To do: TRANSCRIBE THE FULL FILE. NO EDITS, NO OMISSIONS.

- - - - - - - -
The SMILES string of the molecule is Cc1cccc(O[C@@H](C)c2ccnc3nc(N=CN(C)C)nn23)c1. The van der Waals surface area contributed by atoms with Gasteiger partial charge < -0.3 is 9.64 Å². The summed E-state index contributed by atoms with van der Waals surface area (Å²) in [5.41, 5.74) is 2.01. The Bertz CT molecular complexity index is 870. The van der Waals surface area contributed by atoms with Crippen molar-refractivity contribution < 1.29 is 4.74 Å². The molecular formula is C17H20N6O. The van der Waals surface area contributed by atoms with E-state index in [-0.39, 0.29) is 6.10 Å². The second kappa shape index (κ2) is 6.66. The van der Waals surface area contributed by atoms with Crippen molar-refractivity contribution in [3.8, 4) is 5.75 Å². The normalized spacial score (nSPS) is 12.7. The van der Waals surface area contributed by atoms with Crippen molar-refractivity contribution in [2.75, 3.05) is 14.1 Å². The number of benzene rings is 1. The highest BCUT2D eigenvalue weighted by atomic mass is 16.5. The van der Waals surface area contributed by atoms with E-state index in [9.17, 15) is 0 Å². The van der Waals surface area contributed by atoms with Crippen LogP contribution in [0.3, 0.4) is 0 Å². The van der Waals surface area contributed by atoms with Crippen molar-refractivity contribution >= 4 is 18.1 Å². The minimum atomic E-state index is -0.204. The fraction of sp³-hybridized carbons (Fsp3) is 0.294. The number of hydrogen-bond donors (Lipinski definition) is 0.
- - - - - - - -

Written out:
The SMILES string of the molecule is Cc1cccc(O[C@@H](C)c2ccnc3nc(N=CN(C)C)nn23)c1. The van der Waals surface area contributed by atoms with Gasteiger partial charge < -0.3 is 9.64 Å². The summed E-state index contributed by atoms with van der Waals surface area (Å²) in [5.41, 5.74) is 2.01. The Bertz CT molecular complexity index is 870. The van der Waals surface area contributed by atoms with Crippen molar-refractivity contribution < 1.29 is 4.74 Å². The molecular formula is C17H20N6O. The van der Waals surface area contributed by atoms with E-state index in [-0.39, 0.29) is 6.10 Å². The second kappa shape index (κ2) is 6.66. The van der Waals surface area contributed by atoms with Crippen molar-refractivity contribution in [3.8, 4) is 5.75 Å². The normalized spacial score (nSPS) is 12.7. The van der Waals surface area contributed by atoms with Crippen molar-refractivity contribution in [2.75, 3.05) is 14.1 Å². The number of benzene rings is 1. The highest BCUT2D eigenvalue weighted by atomic mass is 16.5. The van der Waals surface area contributed by atoms with E-state index in [9.17, 15) is 0 Å². The van der Waals surface area contributed by atoms with Crippen LogP contribution in [0.3, 0.4) is 0 Å². The van der Waals surface area contributed by atoms with Crippen molar-refractivity contribution >= 4 is 18.1 Å². The minimum atomic E-state index is -0.204. The fraction of sp³-hybridized carbons (Fsp3) is 0.294. The number of hydrogen-bond donors (Lipinski definition) is 0.